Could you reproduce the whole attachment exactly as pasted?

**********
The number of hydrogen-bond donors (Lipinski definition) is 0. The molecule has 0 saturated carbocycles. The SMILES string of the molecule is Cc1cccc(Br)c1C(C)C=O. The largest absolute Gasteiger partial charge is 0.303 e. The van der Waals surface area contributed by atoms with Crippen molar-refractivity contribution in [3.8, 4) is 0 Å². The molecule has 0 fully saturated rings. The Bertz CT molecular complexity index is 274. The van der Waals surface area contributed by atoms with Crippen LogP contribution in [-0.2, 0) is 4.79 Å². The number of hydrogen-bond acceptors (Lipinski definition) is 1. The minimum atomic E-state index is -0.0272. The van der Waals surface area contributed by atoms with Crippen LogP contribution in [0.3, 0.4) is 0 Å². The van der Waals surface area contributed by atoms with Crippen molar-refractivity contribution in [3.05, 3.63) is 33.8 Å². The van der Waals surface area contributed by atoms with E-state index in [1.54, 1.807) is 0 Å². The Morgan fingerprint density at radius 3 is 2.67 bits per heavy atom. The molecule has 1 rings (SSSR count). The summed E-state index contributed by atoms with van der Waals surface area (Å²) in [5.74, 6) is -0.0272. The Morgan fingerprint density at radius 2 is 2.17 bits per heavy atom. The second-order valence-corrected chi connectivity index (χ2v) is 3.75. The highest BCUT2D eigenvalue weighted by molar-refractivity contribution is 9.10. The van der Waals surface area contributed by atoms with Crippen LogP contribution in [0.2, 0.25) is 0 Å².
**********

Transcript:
The number of hydrogen-bond donors (Lipinski definition) is 0. The molecule has 0 saturated carbocycles. The SMILES string of the molecule is Cc1cccc(Br)c1C(C)C=O. The largest absolute Gasteiger partial charge is 0.303 e. The van der Waals surface area contributed by atoms with Crippen molar-refractivity contribution in [3.8, 4) is 0 Å². The molecule has 0 fully saturated rings. The Bertz CT molecular complexity index is 274. The van der Waals surface area contributed by atoms with Crippen LogP contribution in [-0.2, 0) is 4.79 Å². The number of hydrogen-bond acceptors (Lipinski definition) is 1. The minimum atomic E-state index is -0.0272. The van der Waals surface area contributed by atoms with Crippen LogP contribution in [0.3, 0.4) is 0 Å². The van der Waals surface area contributed by atoms with Crippen molar-refractivity contribution in [3.05, 3.63) is 33.8 Å². The van der Waals surface area contributed by atoms with E-state index in [1.54, 1.807) is 0 Å². The Morgan fingerprint density at radius 3 is 2.67 bits per heavy atom. The molecule has 1 rings (SSSR count). The summed E-state index contributed by atoms with van der Waals surface area (Å²) in [5.74, 6) is -0.0272. The Morgan fingerprint density at radius 2 is 2.17 bits per heavy atom. The second-order valence-corrected chi connectivity index (χ2v) is 3.75. The highest BCUT2D eigenvalue weighted by molar-refractivity contribution is 9.10. The van der Waals surface area contributed by atoms with Crippen LogP contribution in [0.2, 0.25) is 0 Å².